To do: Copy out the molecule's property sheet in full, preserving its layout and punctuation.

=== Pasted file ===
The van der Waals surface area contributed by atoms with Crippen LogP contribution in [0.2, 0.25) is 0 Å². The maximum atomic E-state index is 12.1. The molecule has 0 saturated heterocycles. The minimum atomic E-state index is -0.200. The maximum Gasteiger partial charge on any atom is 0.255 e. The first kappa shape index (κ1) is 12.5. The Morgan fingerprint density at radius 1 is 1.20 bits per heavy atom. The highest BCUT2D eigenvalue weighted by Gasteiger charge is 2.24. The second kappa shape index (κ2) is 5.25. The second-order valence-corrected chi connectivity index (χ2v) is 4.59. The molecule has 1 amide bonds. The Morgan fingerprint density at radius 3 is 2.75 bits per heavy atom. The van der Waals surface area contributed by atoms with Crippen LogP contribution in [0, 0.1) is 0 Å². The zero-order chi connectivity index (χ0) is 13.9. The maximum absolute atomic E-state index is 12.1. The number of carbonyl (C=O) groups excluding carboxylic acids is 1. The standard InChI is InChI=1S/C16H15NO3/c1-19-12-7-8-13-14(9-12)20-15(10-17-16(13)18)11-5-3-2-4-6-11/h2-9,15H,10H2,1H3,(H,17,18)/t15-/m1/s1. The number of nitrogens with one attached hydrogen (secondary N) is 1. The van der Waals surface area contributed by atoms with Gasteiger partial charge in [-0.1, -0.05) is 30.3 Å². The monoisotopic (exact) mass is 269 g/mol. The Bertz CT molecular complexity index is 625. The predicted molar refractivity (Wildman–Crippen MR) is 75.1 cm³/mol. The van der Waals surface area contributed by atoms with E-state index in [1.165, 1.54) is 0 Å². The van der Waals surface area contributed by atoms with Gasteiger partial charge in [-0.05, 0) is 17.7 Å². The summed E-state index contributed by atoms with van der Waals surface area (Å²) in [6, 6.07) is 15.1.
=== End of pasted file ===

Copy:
The van der Waals surface area contributed by atoms with Crippen LogP contribution in [0.2, 0.25) is 0 Å². The maximum atomic E-state index is 12.1. The molecule has 0 saturated heterocycles. The minimum atomic E-state index is -0.200. The maximum Gasteiger partial charge on any atom is 0.255 e. The first kappa shape index (κ1) is 12.5. The Morgan fingerprint density at radius 1 is 1.20 bits per heavy atom. The highest BCUT2D eigenvalue weighted by Gasteiger charge is 2.24. The second kappa shape index (κ2) is 5.25. The second-order valence-corrected chi connectivity index (χ2v) is 4.59. The molecule has 1 amide bonds. The Morgan fingerprint density at radius 3 is 2.75 bits per heavy atom. The van der Waals surface area contributed by atoms with Crippen LogP contribution in [0, 0.1) is 0 Å². The zero-order chi connectivity index (χ0) is 13.9. The maximum absolute atomic E-state index is 12.1. The number of carbonyl (C=O) groups excluding carboxylic acids is 1. The standard InChI is InChI=1S/C16H15NO3/c1-19-12-7-8-13-14(9-12)20-15(10-17-16(13)18)11-5-3-2-4-6-11/h2-9,15H,10H2,1H3,(H,17,18)/t15-/m1/s1. The number of nitrogens with one attached hydrogen (secondary N) is 1. The van der Waals surface area contributed by atoms with Gasteiger partial charge in [-0.1, -0.05) is 30.3 Å². The monoisotopic (exact) mass is 269 g/mol. The Bertz CT molecular complexity index is 625. The predicted molar refractivity (Wildman–Crippen MR) is 75.1 cm³/mol. The van der Waals surface area contributed by atoms with E-state index in [1.165, 1.54) is 0 Å². The van der Waals surface area contributed by atoms with Gasteiger partial charge in [-0.05, 0) is 17.7 Å². The summed E-state index contributed by atoms with van der Waals surface area (Å²) in [6, 6.07) is 15.1.